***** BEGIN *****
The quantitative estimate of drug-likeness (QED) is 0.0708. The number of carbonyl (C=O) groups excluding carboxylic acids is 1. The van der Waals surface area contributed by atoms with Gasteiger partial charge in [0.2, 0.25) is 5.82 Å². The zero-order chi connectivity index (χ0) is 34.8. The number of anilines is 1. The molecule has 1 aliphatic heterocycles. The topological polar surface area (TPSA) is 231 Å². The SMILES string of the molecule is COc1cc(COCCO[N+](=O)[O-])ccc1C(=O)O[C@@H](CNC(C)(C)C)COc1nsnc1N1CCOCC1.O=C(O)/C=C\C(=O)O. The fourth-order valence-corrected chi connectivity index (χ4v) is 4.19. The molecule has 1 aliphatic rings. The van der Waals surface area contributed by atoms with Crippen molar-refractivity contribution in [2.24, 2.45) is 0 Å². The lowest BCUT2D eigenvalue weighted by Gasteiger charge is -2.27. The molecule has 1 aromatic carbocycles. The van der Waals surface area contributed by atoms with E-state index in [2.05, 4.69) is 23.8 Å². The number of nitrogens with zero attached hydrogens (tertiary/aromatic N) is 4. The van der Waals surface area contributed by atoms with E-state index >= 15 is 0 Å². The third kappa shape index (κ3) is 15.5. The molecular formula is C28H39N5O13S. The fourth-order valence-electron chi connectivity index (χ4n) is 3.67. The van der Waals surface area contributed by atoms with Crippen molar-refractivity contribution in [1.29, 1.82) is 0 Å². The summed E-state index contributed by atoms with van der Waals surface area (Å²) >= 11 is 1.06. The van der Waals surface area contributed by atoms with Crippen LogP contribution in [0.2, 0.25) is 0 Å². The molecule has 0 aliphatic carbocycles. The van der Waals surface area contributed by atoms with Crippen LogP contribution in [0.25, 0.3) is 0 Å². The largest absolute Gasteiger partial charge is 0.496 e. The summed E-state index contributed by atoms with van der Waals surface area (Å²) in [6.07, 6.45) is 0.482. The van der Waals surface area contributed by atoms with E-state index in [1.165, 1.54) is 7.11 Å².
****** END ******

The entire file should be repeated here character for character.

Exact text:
The quantitative estimate of drug-likeness (QED) is 0.0708. The number of carbonyl (C=O) groups excluding carboxylic acids is 1. The van der Waals surface area contributed by atoms with Gasteiger partial charge in [0.2, 0.25) is 5.82 Å². The zero-order chi connectivity index (χ0) is 34.8. The number of anilines is 1. The molecule has 1 aliphatic heterocycles. The topological polar surface area (TPSA) is 231 Å². The SMILES string of the molecule is COc1cc(COCCO[N+](=O)[O-])ccc1C(=O)O[C@@H](CNC(C)(C)C)COc1nsnc1N1CCOCC1.O=C(O)/C=C\C(=O)O. The fourth-order valence-corrected chi connectivity index (χ4v) is 4.19. The molecule has 1 aliphatic rings. The van der Waals surface area contributed by atoms with Crippen molar-refractivity contribution in [2.24, 2.45) is 0 Å². The lowest BCUT2D eigenvalue weighted by Gasteiger charge is -2.27. The molecule has 1 aromatic carbocycles. The van der Waals surface area contributed by atoms with E-state index in [2.05, 4.69) is 23.8 Å². The number of nitrogens with zero attached hydrogens (tertiary/aromatic N) is 4. The van der Waals surface area contributed by atoms with E-state index >= 15 is 0 Å². The third kappa shape index (κ3) is 15.5. The molecular formula is C28H39N5O13S. The fourth-order valence-electron chi connectivity index (χ4n) is 3.67. The van der Waals surface area contributed by atoms with Crippen molar-refractivity contribution in [1.29, 1.82) is 0 Å². The summed E-state index contributed by atoms with van der Waals surface area (Å²) >= 11 is 1.06. The van der Waals surface area contributed by atoms with Crippen LogP contribution in [0.2, 0.25) is 0 Å². The molecule has 0 aliphatic carbocycles. The van der Waals surface area contributed by atoms with Crippen LogP contribution in [0.25, 0.3) is 0 Å². The largest absolute Gasteiger partial charge is 0.496 e. The summed E-state index contributed by atoms with van der Waals surface area (Å²) in [6.07, 6.45) is 0.482. The van der Waals surface area contributed by atoms with E-state index in [1.165, 1.54) is 7.11 Å².